Any husband who places his wife in this compromising situation tempts her to sin. We can apply to husbands Pope Pius’s fearful warning to priests who by “approval or guilty silence” confirm spouses in the sin of contraception: “let him be mindful of the fact that he must render a strict account to God, the Supreme Judge, for the betrayal of his sacred trust” (CC, 57).
A correct interpretation of Casti Connubii
The “truly grave reason” that Casti Connubii, 59, seems to be envisaging, is a situation analogous but not identical to the 1916 Sacred Penitentiary, where the husband stands in the position of an aggressor. Pius moderates the Penitentiary’s conclusion about the resistance the wife is obliged to offer by teaching that so long as she does not consent to her husband’s immorality, she guiltlessly permits his violation. Her welfare is at stake, harm could come to her if she refuses, so she tolerates his behavior but withholds consent. This is not reluctantly engaging in a marital act with one’s spouse, as a wife may do when her husband abruptly wakes her from deep sleep in the middle of the night with his urgent request. This is refusing to participate in—not willing—her husband’s act. That act, his act, is a non-marital sex act. It follows, as I said before, that the wife may not will but only tolerate her husband’s illicit act. If this is what she does, then neither her intended end or means, strictly speaking, will be to have sex with her husband. She intends to defend herself by an act—non-consensual toleration of his sexual aggression—that placates her husband.
This behavior is not conjugal, for it does not realize the good of marital unity. It does not bring about a personal one-flesh union, for it unites the spouses neither as free agents cooperating with each other nor as bodily selves. The husband’s act is no more an act of unitive intercourse than if he perpetrated against his wife an act of anal penetration.
Moreover, if she is justified and even morally obliged to engage in condomistic sex, as Fernández argues, it is not clear why the choice of other kinds of non-marital sexual acts in marriage for the sake of realizing the perceived goods of “loving communion” and “marital stability”, e.g., mutual masturbation, anal sex, other forms of contraception, could not also be justified and even morally obligatory.
The Vademecum for confessors
In 1997, during the pontificate of John Paul II, Cardinal Trujillo, President of the Pontifical Council for the Family, published a pastoral guide for confessors that seems to contradict the teaching of Casti Connubii. Raising the problem of a spouse who intentionally renders sex non-procreative, the guide says (concerning the innocent spouse), “cooperation [with the spouse’s sin of contraception] can be licit when the three following conditions are jointly met”: first, “when the action of the cooperating spouse is not already illicit in itself; second, “when proportionally grave reasons exist”; and third, “when one is seeking to help the other spouse to desist from such conduct”.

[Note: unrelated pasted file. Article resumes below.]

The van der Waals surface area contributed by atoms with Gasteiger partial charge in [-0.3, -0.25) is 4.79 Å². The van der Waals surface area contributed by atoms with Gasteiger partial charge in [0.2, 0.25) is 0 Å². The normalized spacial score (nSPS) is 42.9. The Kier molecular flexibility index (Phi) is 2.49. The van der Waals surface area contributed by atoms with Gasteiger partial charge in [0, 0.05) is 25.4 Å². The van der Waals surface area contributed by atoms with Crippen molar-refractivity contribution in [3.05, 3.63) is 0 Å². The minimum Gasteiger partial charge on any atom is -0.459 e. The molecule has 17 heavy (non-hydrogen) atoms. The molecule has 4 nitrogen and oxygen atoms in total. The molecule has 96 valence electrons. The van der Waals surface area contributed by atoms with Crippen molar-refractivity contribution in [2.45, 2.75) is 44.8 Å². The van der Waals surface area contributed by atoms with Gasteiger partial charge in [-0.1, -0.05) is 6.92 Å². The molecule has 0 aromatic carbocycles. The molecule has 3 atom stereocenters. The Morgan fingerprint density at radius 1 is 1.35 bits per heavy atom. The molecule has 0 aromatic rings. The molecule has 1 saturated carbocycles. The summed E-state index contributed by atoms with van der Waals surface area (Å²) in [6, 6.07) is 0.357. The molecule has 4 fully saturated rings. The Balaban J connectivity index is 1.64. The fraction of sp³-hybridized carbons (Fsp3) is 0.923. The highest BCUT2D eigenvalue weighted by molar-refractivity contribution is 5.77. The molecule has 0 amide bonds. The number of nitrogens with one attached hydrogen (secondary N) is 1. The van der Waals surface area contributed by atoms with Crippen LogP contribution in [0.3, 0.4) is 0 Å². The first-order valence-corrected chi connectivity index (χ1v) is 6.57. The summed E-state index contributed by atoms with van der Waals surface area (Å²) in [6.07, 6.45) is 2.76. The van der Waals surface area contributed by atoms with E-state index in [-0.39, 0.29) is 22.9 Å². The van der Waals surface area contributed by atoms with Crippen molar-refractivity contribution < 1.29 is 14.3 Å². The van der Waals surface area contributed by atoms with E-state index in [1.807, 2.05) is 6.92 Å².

Trujillo overlooks the fact that whereas the wife might be able to cooperate only materially with the sin of contraception, her material cooperation would inevitably be wrongful because she could only tender it by making the intrinsically immoral choice of engaging in non-marital sex. Said another way, she could choose to have sex with her husband without intending as an end or means his choice precisely as contraceptive; but, as stated above, since consummative marital intercourse is a unitary one-flesh act, it cannot take place unless both spouses engage in it. Since the husband’s contraceptive choice renders the act un-“suitable in itself for the procreation of offspring” (CIC, Can. 1061), she could not choose to engage in that unitary act without choosing a non-consummative and so non-marital act.
Trujillo was so focused on the issue of material cooperation with contraception that he overlooked the fact that sex under these conditions would be non-marital, and if the wife engaged in it, she would be violating the first condition. So, strictly speaking, I do not disagree that if the three conditions were met, the cooperation could be licit. The problem is that the first of those conditions can never be met. It is important to note, however, that a document signed only by a Cardinal on behalf of a pontifical council has little or no magisterial weight, while Casti Connubii, which the pastoral guide seems to contradict, is an encyclical promulgated with a high degree of ecclesiastical authority.
The Prefect’s errors
Fernández obviously does not follow Casti Connubi’s moral teaching. His scenario does not envisage a wife withholding consent from her husband’s illicit act, but rather freely consenting to condomistic intercourse for the sake of “loving communion” and “marital stability”.
But for a wife who is sinned against in this way to be acting in an objectively upright way, she must either refuse him entirely or only tolerate his imposition of condomistic sex. In the latter case, she would be engaging in an act of self-defense against her husband’s aggression, but such an act cannot realize “loving communion” and “marital stability”. It is one intended to minimize harm inflicted on herself.